pen15

If you’ve ever been a middle school girl, Hulu’s “PEN15” is the show for you. It gives us an opportunity to relive the most cringe-worthy moments of our life from a third-party perspective. This allows us to find the hilarity and joy in puberty that never would have been possible in the thick of it.

When the popular boys pretended to like you, or when everyone found out you played with dolls and you had to eat lunch in the bathroom, or when you got catfished while catfishing a guy named FlyMiamiBro22 on AOL Instant Messenger, it felt like the end of the world. Thirty-somethings Anna Konkle and Maya Erskine are here, playing 13-year-old versions of themselves and reminding us that not only did we survive middle school, we can finally look back and laugh about it. If their own (stellar) performances aren’t enough to convince you that you’re back in junior high, they’ve surrounded themselves with actual middle-schoolers to play their classmates. Sounds strange, but they’re so convincing that it isn’t even that weird when they pine after 12-year-olds to touch their boobs.

It’s only recently that we can relive the most embarrassing and vulnerable times in our life from a nostalgic standpoint. Sure, we’ve always wanted to relive the glory days of youth — we had “The Wonder Years.” But only with releases like Bo Burnham’s “Eighth Grade” and Nick Kroll’s “Big Mouth” have we gotten the opportunity to remember just how cringe-worthy and horrific puberty was with a smile on our face. This might be because our generation is more self-deprecating than those who came before us. It also might be that we’re constantly being told that the world is ending, and it’s becoming increasingly obvious that middle school might have been the glory days after all. “PEN15” takes the best parts of “Eighth Grade” and “Big Mouth,” while integrating its own charm that keeps the show both hard to watch and impossible to look away from in all the best ways.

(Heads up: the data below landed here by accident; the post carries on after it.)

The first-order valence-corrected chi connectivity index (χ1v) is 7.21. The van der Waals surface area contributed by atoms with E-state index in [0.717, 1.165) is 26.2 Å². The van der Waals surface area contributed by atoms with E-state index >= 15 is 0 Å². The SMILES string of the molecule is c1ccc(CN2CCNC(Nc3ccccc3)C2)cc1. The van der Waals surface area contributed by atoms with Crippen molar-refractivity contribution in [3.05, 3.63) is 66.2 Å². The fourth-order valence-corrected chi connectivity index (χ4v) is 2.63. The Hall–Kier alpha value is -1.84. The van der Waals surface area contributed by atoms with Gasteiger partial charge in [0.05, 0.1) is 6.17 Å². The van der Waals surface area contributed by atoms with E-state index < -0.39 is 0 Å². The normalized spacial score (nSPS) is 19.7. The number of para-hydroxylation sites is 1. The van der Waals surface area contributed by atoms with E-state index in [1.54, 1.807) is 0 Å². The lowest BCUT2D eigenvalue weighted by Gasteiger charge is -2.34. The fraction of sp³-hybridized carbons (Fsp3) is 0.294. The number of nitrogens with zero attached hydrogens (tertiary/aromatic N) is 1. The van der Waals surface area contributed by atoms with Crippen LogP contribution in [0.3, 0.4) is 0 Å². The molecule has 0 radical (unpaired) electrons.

Not only does “PEN15” relive your adolescent trauma, it’s a love letter to the early-2000s. Starting off with “Crush” by Mandy Moore, and wrapping up with Des’ree’s “You Gotta Be,” it’s not just the music that will bring you straight back to the glory days. From the style (zig-zag hair parts, butterfly clips, Lisa Frank and gel pens? Yes, please,) to the technology — mainly consisting of see-through landline phones and AOL — to the excessive use of the word “like,” we haven’t seen an American period piece so accurately portrayed since “Mad Men.”

The BFF relationship between Anna and Maya grounds the show even as pandemonium reigns. Their affection for one another is a wholesome kind of love hard to find outside middle school walls. They support each other through bowl cuts, compulsive masturbation and racist popular girls. They aren’t perfect friends. They get on each other’s nerves. They fight, bicker and lie about how good Maya looks with her aforementioned bowl cut. Occasionally, they let each other believe stupid things, like, “Sometimes love means, um, ignoring someone for years.” But at the end of the day, they have each other’s backs, and there’s no fight that can’t be fixed with an interpretive dance or a night of playing with dolls. It’s easy to look back on middle school and only remember the mean girls and the constant, dull ache of mortification for your own existence. If you were lucky enough, though, there was an Anna or a Maya in your life who got you through.

For those suffering from middle school PTSD, “PEN15” is the exposure therapy you need. It is hilarious, humiliating and should be required viewing for anyone who’s ever been 13.